In Mozambique, the Personal Envoy of the Secretary-General, Mirko Manzoni, continued to actively undertake good offices and dialogue with the parties and other relevant stakeholders to help resume the Disarmament, Demobilization and Reintegration (DDR) process under the COVID-19 guidelines and also encourage the peaceful resolution of the RENAMO dissidence issue. The President of Mozambique, Filipe Nyusi, and the leader of RENAMO, Ossufo Momade, launched the DDR process on 4 and 5 June 2020. The process has resulted in the disarmament and demobilization of 303 combatants and the closing of the first RENAMO military base in Savanne, Dondo.
In Myanmar, ahead of elections set for 8 November, Special Envoy Christine Schraner Burgener remained active through virtual engagements, despite COVID-19 restrictions, amplifying the Secretary-General’s global ceasefire call as conflict intensified in Rakhine State. The fighting further complicated efforts towards finding durable solutions and ensuring the safe, voluntary, dignified and sustainable return of forcibly displaced Rohingya refugees to their place of origin or choice. The Special Envoy’s Office in Myanmar engaged with local authorities, religious and community leaders in addressing hate speech, promoting inclusive dialogue and social cohesion. Among the programmatic activities conducted were discussions with these key actors, including affected populations, about persisting grievances and political solutions. These efforts complemented the Special Envoy’s advocacy for an inclusive COVID-19 response to help promote a unifying electoral process.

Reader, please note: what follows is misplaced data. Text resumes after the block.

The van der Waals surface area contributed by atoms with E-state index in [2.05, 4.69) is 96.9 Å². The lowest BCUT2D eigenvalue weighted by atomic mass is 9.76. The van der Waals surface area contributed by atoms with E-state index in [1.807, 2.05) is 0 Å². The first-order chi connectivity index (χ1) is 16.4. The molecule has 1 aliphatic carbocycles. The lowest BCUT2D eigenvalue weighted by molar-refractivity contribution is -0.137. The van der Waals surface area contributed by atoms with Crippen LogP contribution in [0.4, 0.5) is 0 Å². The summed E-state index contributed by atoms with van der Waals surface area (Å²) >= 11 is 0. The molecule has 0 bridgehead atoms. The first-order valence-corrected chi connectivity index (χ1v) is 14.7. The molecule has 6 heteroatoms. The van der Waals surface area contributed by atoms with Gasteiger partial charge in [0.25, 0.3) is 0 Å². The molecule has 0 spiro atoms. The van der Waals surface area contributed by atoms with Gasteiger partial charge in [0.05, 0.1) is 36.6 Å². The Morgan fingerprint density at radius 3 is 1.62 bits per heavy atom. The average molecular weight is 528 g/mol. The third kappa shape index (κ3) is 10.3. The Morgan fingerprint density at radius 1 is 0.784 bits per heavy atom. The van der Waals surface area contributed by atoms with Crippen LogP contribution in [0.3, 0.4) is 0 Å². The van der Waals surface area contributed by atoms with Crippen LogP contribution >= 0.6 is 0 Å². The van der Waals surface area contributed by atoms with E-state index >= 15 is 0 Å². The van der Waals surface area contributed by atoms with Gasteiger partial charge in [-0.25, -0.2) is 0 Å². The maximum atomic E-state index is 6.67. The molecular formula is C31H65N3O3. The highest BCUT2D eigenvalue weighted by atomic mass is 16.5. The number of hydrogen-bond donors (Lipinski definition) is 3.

In Colombia, attacks against former FARC-EP combatants have persisted, requiring strengthened prevention and investigation of incidents, as well as more fluid information-sharing on the provisions in the Peace Agreement that guarantee the security of former combatants. The United Nations Verification Mission in Colombia established a dedicated liaison capacity, based in areas with pressing security challenges, to support the Special Investigations Unit of the Attorney General’s Office with contextual security analysis. This expertise also helps to identify the main risks faced by former FARC-EP combatants and proposes gender-differentiated prevention and protection strategies. These efforts contributed to enhance trust between former combatants and state institutions in charge of prevention, protection and investigation of violence against former combatants by making existing tripartite arrangements involving the Special Investigations Unit, the Verification Mission and FARC representatives more effective and sustained.
Full report available here
Title picture: UN Special Representative for Somalia James Swan (middle, in suit) speaks to staff of the National Public Health Reference Laboratory during a visit to the facility in Mogadishu, Somalia, on 29 June 2020. UN Photo/Steven Candia
Libya: UN Photo/OCHA Libya
Afghanistan: The Great Mosque of Herat, Afghanistan. August 2020. UNAMA Photo/Barat Ali Batoor.
Mozambique: Students at the “25 de Junho” School, Beira, Mozambique. UN Photo/Eskinder Debebe
Myanmar: Villagers in Kyauk Ka Char, Shan State, Myanmar. UN Photo/Mark Garten
Colombia: Marquetalia, Colombia. UN Photo/UN Verification Mission in Colombia/Adrián Coleta